Practitioners are empowered to function interdependently in their respective teams. They are required to act ethically in an attempt to safeguard the image of the profession. Such practitioners design or join healthcare teams characterized by accomplished caregivers (Owens, 2017). The ultimate goal is to guide the teams to deliver quality services and care in a wide range of environments. Nurses will present new knowledge and insights to revolutionize existing care delivery models (American Association of Colleges of Nursing, 2008). These approaches make it easier for them to design, manage, and coordinate care in their respective units.
Member of Nursing Profession: Advocate for the Profession and Clients
Nursing is a field informed by unique competencies, goals, and codes of ethics (Matthias, 2015). Nurses understand that the field is professional in nature. This knowledge is what empowers them to sustain or improve the profession’s image. This aim can be achieved by remaining accountable and focusing on sustainable health outcomes. Since nursing is a professional field, practitioners must use their knowledge to design evidence-based models to offer personalized care. This goal is achieved through the exploitation of various skills such as effective communication, critical thinking, assessment, and clinical judgment (Barton, 2017).
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Nurses at the BSN level develop and portray inimitable values such as dignity, respect, and autonomy (American Association of Colleges of Nursing, 2008). They should be aware of the existing ethical framework that dictates nursing practice. As advocates of evidence-based and high-quality patient care, nurses understand various policymaking processes that can transform the profession (Caldwell & Grobbel, 2013). The concept of lifelong learning is essential because it promotes the development of advanced nursing philosophies and cares delivery models. This practice can support the growth of the profession and guide nurses to address their patients’ needs.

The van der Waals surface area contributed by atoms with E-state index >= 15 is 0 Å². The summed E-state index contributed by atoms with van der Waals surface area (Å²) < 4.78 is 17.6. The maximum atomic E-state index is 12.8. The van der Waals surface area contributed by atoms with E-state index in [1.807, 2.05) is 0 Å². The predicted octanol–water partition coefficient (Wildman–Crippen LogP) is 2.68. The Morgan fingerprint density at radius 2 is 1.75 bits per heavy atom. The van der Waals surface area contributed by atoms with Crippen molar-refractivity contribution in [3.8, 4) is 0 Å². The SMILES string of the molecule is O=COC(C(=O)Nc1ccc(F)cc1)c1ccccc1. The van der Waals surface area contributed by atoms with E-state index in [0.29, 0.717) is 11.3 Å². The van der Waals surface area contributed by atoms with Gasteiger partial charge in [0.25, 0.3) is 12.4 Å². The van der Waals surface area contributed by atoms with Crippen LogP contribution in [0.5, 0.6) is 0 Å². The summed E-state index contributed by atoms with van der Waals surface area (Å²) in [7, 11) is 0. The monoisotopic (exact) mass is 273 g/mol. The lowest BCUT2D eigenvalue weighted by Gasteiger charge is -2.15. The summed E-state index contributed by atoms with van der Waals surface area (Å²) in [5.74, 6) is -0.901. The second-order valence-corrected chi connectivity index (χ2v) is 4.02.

Nurses who have completed their BSN programs will be in a position to pursue the above three roles successfully. The professionals should use their competencies to offer evidence-based and holistic care to underserved populations and patients. These practitioners should be ready to uphold the standards that define nursing as a profession (Caldwell & Grobbel, 2013). Competent practitioners will embrace the power of lifelong learning in an attempt to develop superior dexterities that can result in personal and professional development. These key roles are crucial to transforming the experiences of both healthcare practitioners and patients.
American Association of Colleges of Nursing. (2008). The essentials of baccalaureate education for professional nursing practice. Web.
Anbari, A. B. (2015). The RN to BSN transition: A qualitative systematic review. Global Qualitative Nursing Research, 2(1), 1-11. Web.
Barton, A. J. (2017). Role of the RN in primary care: Implications for nursing education. Journal of Nursing Education, 56(3), 127-128. Web.
Caldwell, L., & Grobbel, C. C. (2013). The importance of reflective practice in nursing. International Journal of Caring Sciences, 6(3), 319-326. Web.
Matthias, A. D. (2015). Making the case for differentiation of registered nurse practice: Historical perspectives meet contemporary efforts. Journal of Nursing Education and Practice, 5(4), 108-114. Web.
Owens, R. A. (2017). Part-time nursing faculty perceptions of their learning needs during their role transition experiences. Teaching and Learning in Nursing, 12(1), 12-16. Web.